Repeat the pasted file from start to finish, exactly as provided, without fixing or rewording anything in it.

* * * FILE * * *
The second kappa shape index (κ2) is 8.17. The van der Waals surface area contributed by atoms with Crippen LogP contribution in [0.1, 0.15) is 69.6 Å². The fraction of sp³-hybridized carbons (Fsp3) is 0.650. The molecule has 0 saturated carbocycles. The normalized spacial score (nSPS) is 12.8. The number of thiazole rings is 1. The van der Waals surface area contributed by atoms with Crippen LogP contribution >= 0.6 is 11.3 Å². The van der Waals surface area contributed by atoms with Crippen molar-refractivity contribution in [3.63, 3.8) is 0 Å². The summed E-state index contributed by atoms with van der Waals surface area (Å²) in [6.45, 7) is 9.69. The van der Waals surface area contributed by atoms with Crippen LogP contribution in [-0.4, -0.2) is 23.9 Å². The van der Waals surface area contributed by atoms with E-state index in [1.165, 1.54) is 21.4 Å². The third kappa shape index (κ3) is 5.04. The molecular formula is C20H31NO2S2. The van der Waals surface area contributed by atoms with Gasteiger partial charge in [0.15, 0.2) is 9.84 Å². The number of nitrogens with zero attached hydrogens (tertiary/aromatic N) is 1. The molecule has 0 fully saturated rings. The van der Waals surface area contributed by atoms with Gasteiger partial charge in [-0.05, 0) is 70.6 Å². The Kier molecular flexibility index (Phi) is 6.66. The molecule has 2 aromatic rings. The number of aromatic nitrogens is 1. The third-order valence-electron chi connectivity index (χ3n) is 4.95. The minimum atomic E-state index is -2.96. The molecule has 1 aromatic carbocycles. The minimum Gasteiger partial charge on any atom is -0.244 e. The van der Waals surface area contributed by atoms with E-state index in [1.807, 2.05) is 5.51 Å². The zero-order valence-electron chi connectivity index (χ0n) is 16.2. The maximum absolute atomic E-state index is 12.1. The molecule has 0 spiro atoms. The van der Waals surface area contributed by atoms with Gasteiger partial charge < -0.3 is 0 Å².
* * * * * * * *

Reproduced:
The second kappa shape index (κ2) is 8.17. The van der Waals surface area contributed by atoms with Crippen LogP contribution in [0.1, 0.15) is 69.6 Å². The fraction of sp³-hybridized carbons (Fsp3) is 0.650. The molecule has 0 saturated carbocycles. The normalized spacial score (nSPS) is 12.8. The number of thiazole rings is 1. The van der Waals surface area contributed by atoms with Crippen LogP contribution >= 0.6 is 11.3 Å². The van der Waals surface area contributed by atoms with Crippen molar-refractivity contribution in [3.63, 3.8) is 0 Å². The summed E-state index contributed by atoms with van der Waals surface area (Å²) in [6.45, 7) is 9.69. The van der Waals surface area contributed by atoms with Crippen LogP contribution in [-0.4, -0.2) is 23.9 Å². The van der Waals surface area contributed by atoms with E-state index in [1.165, 1.54) is 21.4 Å². The third kappa shape index (κ3) is 5.04. The molecular formula is C20H31NO2S2. The van der Waals surface area contributed by atoms with Gasteiger partial charge in [0.15, 0.2) is 9.84 Å². The number of nitrogens with zero attached hydrogens (tertiary/aromatic N) is 1. The molecule has 0 fully saturated rings. The van der Waals surface area contributed by atoms with Gasteiger partial charge in [-0.05, 0) is 70.6 Å². The Kier molecular flexibility index (Phi) is 6.66. The molecule has 2 aromatic rings. The number of aromatic nitrogens is 1. The third-order valence-electron chi connectivity index (χ3n) is 4.95. The minimum atomic E-state index is -2.96. The molecule has 1 aromatic carbocycles. The minimum Gasteiger partial charge on any atom is -0.244 e. The van der Waals surface area contributed by atoms with E-state index in [1.807, 2.05) is 5.51 Å². The zero-order valence-electron chi connectivity index (χ0n) is 16.2. The maximum absolute atomic E-state index is 12.1. The molecule has 0 spiro atoms. The van der Waals surface area contributed by atoms with Gasteiger partial charge < -0.3 is 0 Å².